Despite a middle bit where it looked like All Quiet on the Western Front might upset the night, Everything Everywhere All At Once started strong and ended strong at the Oscars, winning seven Oscars out of their eleven nominations. 


Of course, the feel good story of the year, pretty much, is Ke Huy Quan’s epic comeback, going from child star in the 1980s, to forced retirement in the 1990s, and now he’s an Oscar-winning actor in the 2020s. As expected, he gave a moving, emotional acceptance speech, acknowledging his mother, his past as a refugee, his wife, Echo, and his lifelong friend, Jeff Cohen, who played Chunk in The Goonies and is now a big-deal entertainment lawyer (who represents Quan, among others). 


And, at the end of the night, Harrison Ford, Quan’s co-star in Indiana Jones and the Temple of Doom, handed off Best Picture to Everything Everywhere All At Once, capping off the epic run of the little film that could, from SXSW to the Oscar stage one year later. 


I feel like someone peeked at the results before booking Ford, to ensure the handoff went more smoothly than, say, presenting Best Actor last, thinking it would be a final acknowledgment for the late Chadwick Boseman, and then Anthony Hopkins won instead. You can’t stunt live unless you know it’s going to work! And this time it worked and was endearing as hell to boot.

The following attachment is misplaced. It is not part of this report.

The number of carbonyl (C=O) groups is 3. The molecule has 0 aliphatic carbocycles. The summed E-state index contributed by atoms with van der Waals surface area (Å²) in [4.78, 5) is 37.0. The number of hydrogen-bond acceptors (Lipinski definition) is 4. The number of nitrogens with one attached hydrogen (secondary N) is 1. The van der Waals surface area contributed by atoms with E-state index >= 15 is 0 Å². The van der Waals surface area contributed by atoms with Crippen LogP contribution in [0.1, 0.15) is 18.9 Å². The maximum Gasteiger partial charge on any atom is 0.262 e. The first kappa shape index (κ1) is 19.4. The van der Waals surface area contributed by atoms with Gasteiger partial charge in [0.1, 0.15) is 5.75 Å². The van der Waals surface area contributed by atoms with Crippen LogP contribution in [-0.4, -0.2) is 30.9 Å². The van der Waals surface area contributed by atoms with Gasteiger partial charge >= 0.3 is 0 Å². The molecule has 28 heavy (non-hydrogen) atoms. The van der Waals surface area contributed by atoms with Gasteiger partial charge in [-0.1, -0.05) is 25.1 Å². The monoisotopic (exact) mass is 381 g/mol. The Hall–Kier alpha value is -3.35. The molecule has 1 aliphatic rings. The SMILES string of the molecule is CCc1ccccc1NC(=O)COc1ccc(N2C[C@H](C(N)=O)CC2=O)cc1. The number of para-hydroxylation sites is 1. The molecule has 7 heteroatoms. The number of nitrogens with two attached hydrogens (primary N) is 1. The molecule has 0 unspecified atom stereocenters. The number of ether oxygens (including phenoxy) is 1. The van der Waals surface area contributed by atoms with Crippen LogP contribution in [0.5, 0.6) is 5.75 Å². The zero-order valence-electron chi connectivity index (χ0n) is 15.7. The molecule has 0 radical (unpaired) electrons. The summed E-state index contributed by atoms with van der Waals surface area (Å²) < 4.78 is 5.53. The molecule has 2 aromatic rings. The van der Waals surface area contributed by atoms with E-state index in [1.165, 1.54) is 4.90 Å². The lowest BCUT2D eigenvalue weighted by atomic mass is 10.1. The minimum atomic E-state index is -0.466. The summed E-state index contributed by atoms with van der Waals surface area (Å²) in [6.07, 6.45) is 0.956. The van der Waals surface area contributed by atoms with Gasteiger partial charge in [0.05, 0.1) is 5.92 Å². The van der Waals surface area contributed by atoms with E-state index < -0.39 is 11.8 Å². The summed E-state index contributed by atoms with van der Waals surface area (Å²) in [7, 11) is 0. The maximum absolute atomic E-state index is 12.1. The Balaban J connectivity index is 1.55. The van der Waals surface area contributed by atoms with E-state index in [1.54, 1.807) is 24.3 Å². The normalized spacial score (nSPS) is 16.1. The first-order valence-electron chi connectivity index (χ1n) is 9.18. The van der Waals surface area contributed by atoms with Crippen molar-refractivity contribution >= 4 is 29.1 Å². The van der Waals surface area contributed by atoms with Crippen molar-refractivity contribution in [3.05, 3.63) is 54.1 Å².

That’s producer Jonathan Wang giving the acceptance speech, and the second shoutout of the night to immigrant parents. The team from EEAAO gave good speeches all night, in fact—more on Jamie Lee Curtis later—and the directing duo the Daniels were charmingly dorky and excited to win both Best Original Screenplay and Best Director. Daniel Kwan thanked his own immigrant parents while also assuring his son doesn’t have to live up to Kwan winning an Oscar. Also, Kwan’s embroidered jacket is Evelyn’s “punk” sweater from the movie!

Meanwhile, Best Supporting Actress nominee Stephanie Hsu did double duty, being both a nominee and a performer. She sang the nominated original song “This is a Life” with David Byrne. It was inscrutable and alienating, but if we’re not doing bonkers interpretative dance numbers at the Oscars at least once during the evening, why bother even having live song performances? In all, it was a good night for EEAAO, but it was a PERFECT night for Ke Huy Quan. I guarantee no one had more fun on Oscar night than him.